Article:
Tonight I am in Jerusalem together with my sympathetic children, who are prepared by a summer of sirens for the occasion. No shelter exists for worried hearts. As on Passover we celebrate freedom on the ninth of Av we honor sorrow. Life has always been that way and seemingly always will. My children are aware of their bloodlines - of calamities and horrors, accomplishments and dreams. To be a Jew is to preserve each opposite because we cannot afford not to. With Auschwitz in mind we move forward. With the future in mind we look back. Shuja’iya is but kilometers away.

I am a Jew. I hope someday to just be.

A version of his article originally appeared in the Jewish Daily Forward.

Published: August 2, 2014


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Visitor Comments: 14

(14) Kathleen, August 6, 2014 8:48 PM

My heart aches

I wept as I read these words, surely the Messiah must come quickly.

(13) Mindy, August 6, 2014 8:31 PM

super

This is one of the best written articles on a Jewish site that I have seen in a long time. A different level.

(12) Anne, August 5, 2014 5:16 PM

Thank you

You so eloquently expressed the inexpressible. My 93 year old mother, survivor of Auschwitz, cannot understand why Moshiach is still not here. Constantly she pleads with Hashem to say, Enough! For her sake, who has never wavered in her emuna and bitachon, despite all the horrors she has gone through please Hashem, wipe every tear from every face.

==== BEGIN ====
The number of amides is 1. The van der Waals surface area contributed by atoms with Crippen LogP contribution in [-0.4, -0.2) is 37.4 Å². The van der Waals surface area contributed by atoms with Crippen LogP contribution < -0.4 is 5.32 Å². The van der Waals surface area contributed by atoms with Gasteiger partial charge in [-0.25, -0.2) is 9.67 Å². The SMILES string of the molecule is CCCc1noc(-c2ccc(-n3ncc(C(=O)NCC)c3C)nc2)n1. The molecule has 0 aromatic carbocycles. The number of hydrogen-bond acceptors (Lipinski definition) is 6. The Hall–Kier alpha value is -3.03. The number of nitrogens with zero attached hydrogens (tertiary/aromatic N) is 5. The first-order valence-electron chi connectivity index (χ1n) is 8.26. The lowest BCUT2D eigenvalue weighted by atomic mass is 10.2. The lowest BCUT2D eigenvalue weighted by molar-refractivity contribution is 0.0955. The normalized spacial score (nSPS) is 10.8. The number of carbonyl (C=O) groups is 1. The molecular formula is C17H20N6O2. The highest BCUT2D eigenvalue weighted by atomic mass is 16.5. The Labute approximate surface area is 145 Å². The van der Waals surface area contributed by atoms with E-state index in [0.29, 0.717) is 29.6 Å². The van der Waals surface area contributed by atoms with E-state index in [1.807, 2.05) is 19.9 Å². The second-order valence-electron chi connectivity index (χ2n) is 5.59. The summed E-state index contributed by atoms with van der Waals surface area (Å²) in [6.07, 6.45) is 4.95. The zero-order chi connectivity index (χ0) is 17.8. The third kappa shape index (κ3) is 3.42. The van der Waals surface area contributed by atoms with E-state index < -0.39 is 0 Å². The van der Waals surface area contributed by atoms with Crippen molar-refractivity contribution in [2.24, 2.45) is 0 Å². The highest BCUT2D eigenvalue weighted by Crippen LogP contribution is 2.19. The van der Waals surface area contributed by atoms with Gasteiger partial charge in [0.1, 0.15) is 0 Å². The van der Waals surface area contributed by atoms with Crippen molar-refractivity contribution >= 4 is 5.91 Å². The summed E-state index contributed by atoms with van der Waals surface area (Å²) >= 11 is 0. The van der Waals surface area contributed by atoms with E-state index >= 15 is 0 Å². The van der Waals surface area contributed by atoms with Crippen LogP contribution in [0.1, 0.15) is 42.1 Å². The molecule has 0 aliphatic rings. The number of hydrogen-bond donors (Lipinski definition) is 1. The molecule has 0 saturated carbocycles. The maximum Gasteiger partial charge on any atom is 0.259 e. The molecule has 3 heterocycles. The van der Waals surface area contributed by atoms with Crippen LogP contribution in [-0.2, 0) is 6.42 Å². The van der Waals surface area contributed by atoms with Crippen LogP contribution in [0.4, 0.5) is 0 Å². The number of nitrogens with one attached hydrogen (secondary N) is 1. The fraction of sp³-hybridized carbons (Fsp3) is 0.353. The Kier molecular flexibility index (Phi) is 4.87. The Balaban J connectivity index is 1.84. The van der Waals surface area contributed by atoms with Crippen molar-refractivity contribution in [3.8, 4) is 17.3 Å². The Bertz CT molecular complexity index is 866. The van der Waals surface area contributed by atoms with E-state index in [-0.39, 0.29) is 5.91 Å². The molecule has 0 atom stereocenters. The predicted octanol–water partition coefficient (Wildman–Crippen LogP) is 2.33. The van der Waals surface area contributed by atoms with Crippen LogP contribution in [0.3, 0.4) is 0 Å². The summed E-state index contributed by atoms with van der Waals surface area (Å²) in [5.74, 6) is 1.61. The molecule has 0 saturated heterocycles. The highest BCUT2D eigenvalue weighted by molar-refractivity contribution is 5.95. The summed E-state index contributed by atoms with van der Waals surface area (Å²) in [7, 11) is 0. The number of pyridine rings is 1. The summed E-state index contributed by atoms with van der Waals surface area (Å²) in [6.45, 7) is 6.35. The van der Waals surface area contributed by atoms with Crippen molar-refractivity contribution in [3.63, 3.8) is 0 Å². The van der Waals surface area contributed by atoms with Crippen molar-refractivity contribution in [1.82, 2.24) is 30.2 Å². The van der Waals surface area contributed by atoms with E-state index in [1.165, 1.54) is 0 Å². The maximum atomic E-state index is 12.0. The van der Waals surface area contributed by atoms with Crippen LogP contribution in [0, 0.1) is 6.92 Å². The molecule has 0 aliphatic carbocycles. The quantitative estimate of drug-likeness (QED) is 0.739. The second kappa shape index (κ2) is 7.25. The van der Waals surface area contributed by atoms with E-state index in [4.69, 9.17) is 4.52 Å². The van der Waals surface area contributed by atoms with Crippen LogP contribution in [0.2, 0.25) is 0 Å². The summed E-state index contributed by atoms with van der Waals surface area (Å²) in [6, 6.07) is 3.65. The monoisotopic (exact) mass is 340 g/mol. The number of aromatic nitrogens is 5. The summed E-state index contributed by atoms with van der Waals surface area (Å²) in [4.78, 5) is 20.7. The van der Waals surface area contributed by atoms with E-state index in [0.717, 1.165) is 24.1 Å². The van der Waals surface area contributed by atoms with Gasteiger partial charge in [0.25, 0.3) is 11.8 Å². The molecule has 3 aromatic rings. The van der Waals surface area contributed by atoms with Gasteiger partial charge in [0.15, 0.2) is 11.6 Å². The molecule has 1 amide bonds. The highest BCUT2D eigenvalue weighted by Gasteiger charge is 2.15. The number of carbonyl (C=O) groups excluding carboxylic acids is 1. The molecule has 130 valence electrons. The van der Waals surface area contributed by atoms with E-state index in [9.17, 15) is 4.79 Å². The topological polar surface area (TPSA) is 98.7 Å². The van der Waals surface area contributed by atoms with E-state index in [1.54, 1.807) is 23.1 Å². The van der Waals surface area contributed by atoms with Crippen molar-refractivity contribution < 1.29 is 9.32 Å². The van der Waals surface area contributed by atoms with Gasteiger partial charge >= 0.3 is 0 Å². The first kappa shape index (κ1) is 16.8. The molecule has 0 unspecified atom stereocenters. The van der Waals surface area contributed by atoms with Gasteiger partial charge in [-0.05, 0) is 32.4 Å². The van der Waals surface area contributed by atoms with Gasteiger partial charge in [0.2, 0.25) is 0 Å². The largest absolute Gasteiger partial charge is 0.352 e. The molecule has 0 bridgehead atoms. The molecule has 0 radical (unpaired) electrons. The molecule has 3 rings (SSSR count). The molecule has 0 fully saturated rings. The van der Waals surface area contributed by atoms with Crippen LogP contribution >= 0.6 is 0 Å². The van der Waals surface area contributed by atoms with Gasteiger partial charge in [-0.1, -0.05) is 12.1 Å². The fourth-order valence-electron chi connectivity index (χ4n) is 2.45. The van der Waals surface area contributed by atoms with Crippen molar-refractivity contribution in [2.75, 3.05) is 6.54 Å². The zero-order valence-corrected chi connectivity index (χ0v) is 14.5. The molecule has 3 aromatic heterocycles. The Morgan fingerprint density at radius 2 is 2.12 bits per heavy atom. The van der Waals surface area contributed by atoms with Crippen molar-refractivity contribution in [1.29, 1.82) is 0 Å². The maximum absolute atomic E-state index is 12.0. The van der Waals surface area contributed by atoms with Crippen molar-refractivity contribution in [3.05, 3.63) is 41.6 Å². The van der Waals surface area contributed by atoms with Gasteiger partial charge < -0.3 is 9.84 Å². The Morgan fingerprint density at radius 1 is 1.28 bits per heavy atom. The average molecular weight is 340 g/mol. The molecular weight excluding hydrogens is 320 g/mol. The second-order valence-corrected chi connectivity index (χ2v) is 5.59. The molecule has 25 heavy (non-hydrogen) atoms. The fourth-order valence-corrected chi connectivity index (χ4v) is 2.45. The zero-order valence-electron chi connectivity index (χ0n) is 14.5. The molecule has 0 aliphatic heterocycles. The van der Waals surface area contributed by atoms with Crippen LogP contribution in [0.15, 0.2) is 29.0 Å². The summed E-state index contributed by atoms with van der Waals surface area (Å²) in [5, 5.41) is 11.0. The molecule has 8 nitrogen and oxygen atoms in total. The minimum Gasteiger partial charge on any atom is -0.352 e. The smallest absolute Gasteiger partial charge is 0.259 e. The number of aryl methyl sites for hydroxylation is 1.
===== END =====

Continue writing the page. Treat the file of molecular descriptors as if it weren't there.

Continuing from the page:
(11) Anonymous, August 5, 2014 3:45 PM

This is a beautiful memorial-

to the Jewish people, by a writer who is a proud Jew (rightly so). As a non-Jewish person, this really reverberates the sadness and joy of the Jewish people, and, for me, reiterates the calling of the heart of G-d for His people in the Land He gave them - forever! No one tries to take that away without consequences/curses-but the enemies of the Jewish people never seem to learn...

(10) Chaya, August 5, 2014 3:37 PM

Beautifully expressed

Thank you for putting my feelings into words. As a Jewish woman living in America, I've been having difficulty lately going about the day to day routine because I am so wrapped up with the war in Israel. Thank you for expressing my feelings so beautifully and for reassuring me that life does go on, somehow, by G-d's Design.